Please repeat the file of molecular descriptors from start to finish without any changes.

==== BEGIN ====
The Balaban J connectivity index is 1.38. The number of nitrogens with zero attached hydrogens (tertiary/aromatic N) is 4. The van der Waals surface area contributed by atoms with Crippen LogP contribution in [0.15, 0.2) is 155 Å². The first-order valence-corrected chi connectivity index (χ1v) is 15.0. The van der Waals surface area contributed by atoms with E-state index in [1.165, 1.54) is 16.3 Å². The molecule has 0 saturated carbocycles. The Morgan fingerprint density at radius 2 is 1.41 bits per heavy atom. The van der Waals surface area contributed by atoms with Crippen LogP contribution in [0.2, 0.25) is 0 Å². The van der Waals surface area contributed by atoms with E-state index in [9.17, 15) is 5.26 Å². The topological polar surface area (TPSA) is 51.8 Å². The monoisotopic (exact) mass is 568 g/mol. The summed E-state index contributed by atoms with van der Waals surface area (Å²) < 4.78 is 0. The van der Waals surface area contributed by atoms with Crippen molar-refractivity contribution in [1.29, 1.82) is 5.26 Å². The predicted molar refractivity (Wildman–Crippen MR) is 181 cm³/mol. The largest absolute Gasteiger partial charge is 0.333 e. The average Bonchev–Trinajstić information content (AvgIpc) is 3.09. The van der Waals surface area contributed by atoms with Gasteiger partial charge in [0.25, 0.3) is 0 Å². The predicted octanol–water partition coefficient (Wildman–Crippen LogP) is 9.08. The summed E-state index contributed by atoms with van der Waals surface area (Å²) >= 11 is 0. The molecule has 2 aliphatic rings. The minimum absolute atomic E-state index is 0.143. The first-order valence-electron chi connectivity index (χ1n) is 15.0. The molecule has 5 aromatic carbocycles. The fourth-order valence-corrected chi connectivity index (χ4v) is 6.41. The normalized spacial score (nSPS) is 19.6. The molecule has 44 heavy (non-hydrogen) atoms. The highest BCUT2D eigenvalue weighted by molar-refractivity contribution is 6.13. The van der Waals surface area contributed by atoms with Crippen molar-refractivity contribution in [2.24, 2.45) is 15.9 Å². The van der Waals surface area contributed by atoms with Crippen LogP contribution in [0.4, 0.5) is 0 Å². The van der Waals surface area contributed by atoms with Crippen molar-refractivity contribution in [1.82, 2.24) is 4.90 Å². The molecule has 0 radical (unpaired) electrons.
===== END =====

The Balaban J connectivity index is 1.38. The number of nitrogens with zero attached hydrogens (tertiary/aromatic N) is 4. The van der Waals surface area contributed by atoms with Crippen LogP contribution in [0.15, 0.2) is 155 Å². The first-order valence-corrected chi connectivity index (χ1v) is 15.0. The van der Waals surface area contributed by atoms with E-state index in [1.165, 1.54) is 16.3 Å². The molecule has 0 saturated carbocycles. The Morgan fingerprint density at radius 2 is 1.41 bits per heavy atom. The van der Waals surface area contributed by atoms with Crippen LogP contribution in [0.2, 0.25) is 0 Å². The van der Waals surface area contributed by atoms with E-state index in [9.17, 15) is 5.26 Å². The topological polar surface area (TPSA) is 51.8 Å². The monoisotopic (exact) mass is 568 g/mol. The summed E-state index contributed by atoms with van der Waals surface area (Å²) < 4.78 is 0. The van der Waals surface area contributed by atoms with Crippen molar-refractivity contribution in [1.29, 1.82) is 5.26 Å². The predicted molar refractivity (Wildman–Crippen MR) is 181 cm³/mol. The largest absolute Gasteiger partial charge is 0.333 e. The average Bonchev–Trinajstić information content (AvgIpc) is 3.09. The van der Waals surface area contributed by atoms with Gasteiger partial charge in [0.25, 0.3) is 0 Å². The predicted octanol–water partition coefficient (Wildman–Crippen LogP) is 9.08. The summed E-state index contributed by atoms with van der Waals surface area (Å²) >= 11 is 0. The molecule has 2 aliphatic rings. The minimum absolute atomic E-state index is 0.143. The first-order valence-electron chi connectivity index (χ1n) is 15.0. The molecule has 5 aromatic carbocycles. The fourth-order valence-corrected chi connectivity index (χ4v) is 6.41. The normalized spacial score (nSPS) is 19.6. The molecule has 44 heavy (non-hydrogen) atoms. The highest BCUT2D eigenvalue weighted by molar-refractivity contribution is 6.13. The van der Waals surface area contributed by atoms with Crippen molar-refractivity contribution in [2.24, 2.45) is 15.9 Å². The van der Waals surface area contributed by atoms with Crippen LogP contribution in [0.4, 0.5) is 0 Å². The van der Waals surface area contributed by atoms with Crippen molar-refractivity contribution in [1.82, 2.24) is 4.90 Å². The molecule has 0 radical (unpaired) electrons.